How I Survived in Astronomy

The Astrobetter site has some very good posts and sane advice on getting jobs and building a career.  This week, with the job season upon us, I decided to write about how I managed to stay in astronomy. I hope that on the way I can offer some advice and encouragement to those of you in the job market.

I got my Ph D from Caltech in 1983,  specializing in cataclysmic variable stars. I hoped that after a postdoc in Cambridge, England, I would be able to get a faculty job at a respected school and settle down to a career in academia. I enjoyed my time at Cambridge, but there were no faculty jobs in my native Britain (and I mean none), and so I returned to the U.S.  to do a second postdoc at Steward Observatory. I worked with Gary Schmidt, an exceptionally competent astronomer and an expert in polarimetry.

I learned one of my greatest lessons from Gary: that my interest in CV’s was too narrow to make me attractive to many astronomy departments. So with his encouragement,  I used polarimetry to expand my interests into the world of Seyfert galaxies and quasars, and my interest in CVs led directly to an interest in spectroscopy of red dwarfs (my first project in that area was with Neill Reid; it was an early effort to try to identify brown dwarfs. We didn’t find any).

The expansion of my interests was good for the brain – I found all of my new projects interesting and challenging – and helped me gain broader exposure in astronomy. It wasn’t enough to get me a faculty position though, and I did allow myself to be discouraged by what I saw as a failure, even though there were very few faculty jobs available then.

Instead, I accepted a Support Scientist job at Goddard working on COBE, which was about to launch, and I was to analyze the near-IR polarimetry data from the DIRBE instrument. The important thing was to be in astronomy.  Nevertheless, I went to COBE with mixed feelings, as an employee of a government contractor, but once I opened my eyes to the opportunities it presented, it did wonders for me. I was able to work on an important mission with some outstanding scientists and software engineers. Aside from the polarimetry, I became involved in data validation, and in generating data products such as weekly sky maps, and I started to learn about project management and working with closely with developers. Eventually,  I was given responsibility for managing a software product. And then I surprised myself: I was really starting to enjoy software management, and it turned out  (please excuse the immodesty) I was good at it.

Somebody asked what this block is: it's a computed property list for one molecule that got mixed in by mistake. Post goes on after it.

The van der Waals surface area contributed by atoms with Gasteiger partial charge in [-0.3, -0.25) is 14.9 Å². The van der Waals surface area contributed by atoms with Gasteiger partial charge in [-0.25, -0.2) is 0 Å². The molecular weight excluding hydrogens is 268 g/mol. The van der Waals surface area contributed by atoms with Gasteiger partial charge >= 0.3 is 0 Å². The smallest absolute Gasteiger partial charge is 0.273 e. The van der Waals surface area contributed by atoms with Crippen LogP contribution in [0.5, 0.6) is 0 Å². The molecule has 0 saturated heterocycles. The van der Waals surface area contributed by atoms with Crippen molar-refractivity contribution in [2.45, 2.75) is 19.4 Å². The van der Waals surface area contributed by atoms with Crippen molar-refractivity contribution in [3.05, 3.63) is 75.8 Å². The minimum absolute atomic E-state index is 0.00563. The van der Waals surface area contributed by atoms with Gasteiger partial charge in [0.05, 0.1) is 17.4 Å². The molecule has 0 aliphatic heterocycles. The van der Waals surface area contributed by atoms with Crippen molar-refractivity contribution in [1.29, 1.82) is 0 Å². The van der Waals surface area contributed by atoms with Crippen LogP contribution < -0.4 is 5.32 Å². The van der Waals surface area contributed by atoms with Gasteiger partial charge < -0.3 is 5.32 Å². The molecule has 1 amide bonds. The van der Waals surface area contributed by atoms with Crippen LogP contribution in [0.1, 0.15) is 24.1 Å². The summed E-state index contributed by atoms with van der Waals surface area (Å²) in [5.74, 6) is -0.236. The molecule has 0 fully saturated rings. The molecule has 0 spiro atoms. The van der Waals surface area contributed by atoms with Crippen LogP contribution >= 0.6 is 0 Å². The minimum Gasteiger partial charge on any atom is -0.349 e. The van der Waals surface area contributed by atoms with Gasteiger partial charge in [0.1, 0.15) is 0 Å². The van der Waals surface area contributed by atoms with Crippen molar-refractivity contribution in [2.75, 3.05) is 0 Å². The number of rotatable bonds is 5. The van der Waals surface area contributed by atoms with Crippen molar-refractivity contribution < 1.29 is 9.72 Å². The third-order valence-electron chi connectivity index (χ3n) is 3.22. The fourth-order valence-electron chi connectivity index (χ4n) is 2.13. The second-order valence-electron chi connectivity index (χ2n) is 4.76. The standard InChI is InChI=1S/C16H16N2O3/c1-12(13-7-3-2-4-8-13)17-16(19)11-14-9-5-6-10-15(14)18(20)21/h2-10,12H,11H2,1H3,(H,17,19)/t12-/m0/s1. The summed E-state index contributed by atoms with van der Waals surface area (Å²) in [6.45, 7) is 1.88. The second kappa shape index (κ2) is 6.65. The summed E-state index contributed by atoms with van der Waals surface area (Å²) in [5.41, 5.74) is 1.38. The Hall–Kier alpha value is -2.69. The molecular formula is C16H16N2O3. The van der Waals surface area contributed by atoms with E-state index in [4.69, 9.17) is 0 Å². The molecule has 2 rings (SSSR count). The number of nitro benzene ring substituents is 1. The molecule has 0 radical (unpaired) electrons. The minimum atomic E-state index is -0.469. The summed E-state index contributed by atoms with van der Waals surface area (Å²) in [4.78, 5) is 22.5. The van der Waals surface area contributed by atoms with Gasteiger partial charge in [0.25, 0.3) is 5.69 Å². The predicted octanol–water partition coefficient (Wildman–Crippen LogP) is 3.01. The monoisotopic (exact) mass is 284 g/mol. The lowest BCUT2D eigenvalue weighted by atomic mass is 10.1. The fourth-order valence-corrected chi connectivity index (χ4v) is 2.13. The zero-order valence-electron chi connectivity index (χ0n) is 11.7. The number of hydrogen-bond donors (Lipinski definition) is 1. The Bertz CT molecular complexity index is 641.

After COBE ended, I worked for four years managing calibration software projects on Earth Sciences/Remote Sensing Missions at Goddard. It was there that I really learned about industry-standard software development and what it takes to manage a whole mission. I realized I was actually better at management than at science research, and the desire to be faculty member steadily waned in importance.  I moved up the ladder, eventually becoming a Branch Head in my company.  And the new field offered some fascinating new problems to keep my brain engaged.

But I did miss my astronomy, and in 2000 I accepted a position at IPAC  managing the Infrared Science Archive. IRSA was then a struggling new archive with only two missions in it.  The grounding I got in software management at Goddard turned out to be the perfect preparation to run IRSA.  I have since assumed two new roles, managing the NASA Star and Exoplanet Database, and managing the new Virtual Astronomical Observatory.   My research these days is actually in the field of IT research. For the past seven years, I have worked with colleagues at USC on investigating the applicablity of new technologies, such as cloud computing, to astronomy. I enjoy this every bit as much as I enjoy astronomy.

So what advice can I give people?  Well, you can have a fulfilling career in astronomy outside the traditional faculty path.  There are many ways to make a difference in astronomy outside pure research positions. Re-invent yourself every few years – it prevents burn out, and helps you develop broader skills. Look for opportunities rather than waiting for them. Try things out  – you may surprise yourself in discovering new interests and talents.

This entry was posted in Astronomy, careers, education, jobs and tagged , , , . Bookmark the permalink.

2 Responses to How I Survived in Astronomy

  1. Arif Solmaz says:

    Great website, great articles, great carrier. Thanks for posting. Have a nice day!
    Arif (an astronomer on the path of his future choice) – Turkey.

  2. astrocompute says:

    Thank you! Please let me know if there are topics you wish me to cover.

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